Most people with psoriasis continue to work towards the goal of clear skin.
Clear skin is important to patients with psoriasis, but most patients are not achieving clear skin and many do not know attaining clear skin is possible, according to results published in the Journal of the European Academy of Dermatology and Venereology.
Researchers conducted a global survey of 8338 participants with moderate to severe psoriasis from 31 countries. The survey included the Self-Administered Psoriasis Area and Severity Index, Stanford Presenteeism Scale, Medical Outcomes Study Sleep Scale, and World Health Organization Well-Being Index.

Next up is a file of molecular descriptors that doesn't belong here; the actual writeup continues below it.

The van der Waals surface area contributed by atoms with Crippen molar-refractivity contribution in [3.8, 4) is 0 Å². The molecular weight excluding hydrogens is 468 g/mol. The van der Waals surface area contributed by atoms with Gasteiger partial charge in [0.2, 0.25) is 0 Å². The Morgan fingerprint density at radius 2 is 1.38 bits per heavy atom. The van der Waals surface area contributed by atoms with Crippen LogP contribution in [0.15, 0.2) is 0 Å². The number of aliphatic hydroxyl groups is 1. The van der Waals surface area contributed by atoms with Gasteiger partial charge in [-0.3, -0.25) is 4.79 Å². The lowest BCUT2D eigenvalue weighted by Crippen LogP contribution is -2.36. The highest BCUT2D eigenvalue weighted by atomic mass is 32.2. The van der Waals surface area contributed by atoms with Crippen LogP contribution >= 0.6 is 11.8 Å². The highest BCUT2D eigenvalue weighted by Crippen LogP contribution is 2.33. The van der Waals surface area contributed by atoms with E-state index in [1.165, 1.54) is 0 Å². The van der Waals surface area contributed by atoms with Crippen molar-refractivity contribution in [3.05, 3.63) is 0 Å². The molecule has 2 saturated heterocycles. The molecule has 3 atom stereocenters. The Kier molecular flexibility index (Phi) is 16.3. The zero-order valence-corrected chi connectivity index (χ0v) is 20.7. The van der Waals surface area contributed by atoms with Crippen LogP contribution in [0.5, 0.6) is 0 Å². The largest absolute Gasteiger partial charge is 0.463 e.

The survey indicated that 57% of participants had not achieved self-assessed clear/almost clear skin with their current therapy. Of these participants, 56% said they believed it was impossible to achieve clear/almost clear skin.
Of the participants who had achieved clear/almost clear skin, 73% had not initiated their current treatment regimen until >1 year after diagnosis. Further, 28% of these participants did not initiate their current treatment until >5 years after diagnosis.
Of all participants, 84% reported experiencing discrimination and/or humiliation due to their psoriasis. Participants who did not have clear/almost clear skin reported that achieving clear/almost clear skin would open up new possibilities, such as swimming, trying on new clothes, and meeting new people.
“Sustained achievement of high skin clearance has the potential to improve severe [quality of life] deficits in psoriasis and open a wider horizon of life experiences to patients,” the researchers wrote.
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